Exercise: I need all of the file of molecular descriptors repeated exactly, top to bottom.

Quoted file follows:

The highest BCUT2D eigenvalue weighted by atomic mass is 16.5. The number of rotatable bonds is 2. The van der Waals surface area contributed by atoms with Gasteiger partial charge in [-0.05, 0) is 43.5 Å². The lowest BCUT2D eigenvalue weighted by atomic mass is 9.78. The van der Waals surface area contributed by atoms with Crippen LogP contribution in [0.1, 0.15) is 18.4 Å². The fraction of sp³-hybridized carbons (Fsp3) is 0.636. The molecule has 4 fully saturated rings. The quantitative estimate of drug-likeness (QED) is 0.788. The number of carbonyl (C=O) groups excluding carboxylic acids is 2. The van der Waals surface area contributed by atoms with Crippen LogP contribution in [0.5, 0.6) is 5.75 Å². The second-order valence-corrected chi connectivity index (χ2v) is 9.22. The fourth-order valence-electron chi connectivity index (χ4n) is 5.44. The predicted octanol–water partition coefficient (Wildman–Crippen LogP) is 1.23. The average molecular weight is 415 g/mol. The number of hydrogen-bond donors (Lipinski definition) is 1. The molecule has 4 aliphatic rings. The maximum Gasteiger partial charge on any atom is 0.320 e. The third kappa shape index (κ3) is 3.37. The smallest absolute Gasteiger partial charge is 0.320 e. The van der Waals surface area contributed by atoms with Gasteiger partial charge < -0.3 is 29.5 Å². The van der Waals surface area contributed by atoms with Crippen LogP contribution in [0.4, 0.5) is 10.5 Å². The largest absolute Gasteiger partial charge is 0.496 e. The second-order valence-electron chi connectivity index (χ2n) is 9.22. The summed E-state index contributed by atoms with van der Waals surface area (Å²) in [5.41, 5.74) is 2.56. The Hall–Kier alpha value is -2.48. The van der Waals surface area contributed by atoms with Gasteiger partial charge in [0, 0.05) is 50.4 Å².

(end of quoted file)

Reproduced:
The highest BCUT2D eigenvalue weighted by atomic mass is 16.5. The number of rotatable bonds is 2. The van der Waals surface area contributed by atoms with Gasteiger partial charge in [-0.05, 0) is 43.5 Å². The lowest BCUT2D eigenvalue weighted by atomic mass is 9.78. The van der Waals surface area contributed by atoms with Crippen LogP contribution in [0.1, 0.15) is 18.4 Å². The fraction of sp³-hybridized carbons (Fsp3) is 0.636. The molecule has 4 fully saturated rings. The quantitative estimate of drug-likeness (QED) is 0.788. The number of carbonyl (C=O) groups excluding carboxylic acids is 2. The van der Waals surface area contributed by atoms with Crippen LogP contribution in [0.5, 0.6) is 5.75 Å². The second-order valence-corrected chi connectivity index (χ2v) is 9.22. The fourth-order valence-electron chi connectivity index (χ4n) is 5.44. The predicted octanol–water partition coefficient (Wildman–Crippen LogP) is 1.23. The average molecular weight is 415 g/mol. The number of hydrogen-bond donors (Lipinski definition) is 1. The molecule has 4 aliphatic rings. The maximum Gasteiger partial charge on any atom is 0.320 e. The third kappa shape index (κ3) is 3.37. The smallest absolute Gasteiger partial charge is 0.320 e. The van der Waals surface area contributed by atoms with Gasteiger partial charge < -0.3 is 29.5 Å². The van der Waals surface area contributed by atoms with Crippen LogP contribution in [0.4, 0.5) is 10.5 Å². The largest absolute Gasteiger partial charge is 0.496 e. The second-order valence-electron chi connectivity index (χ2n) is 9.22. The summed E-state index contributed by atoms with van der Waals surface area (Å²) in [5.41, 5.74) is 2.56. The Hall–Kier alpha value is -2.48. The van der Waals surface area contributed by atoms with Gasteiger partial charge in [0, 0.05) is 50.4 Å².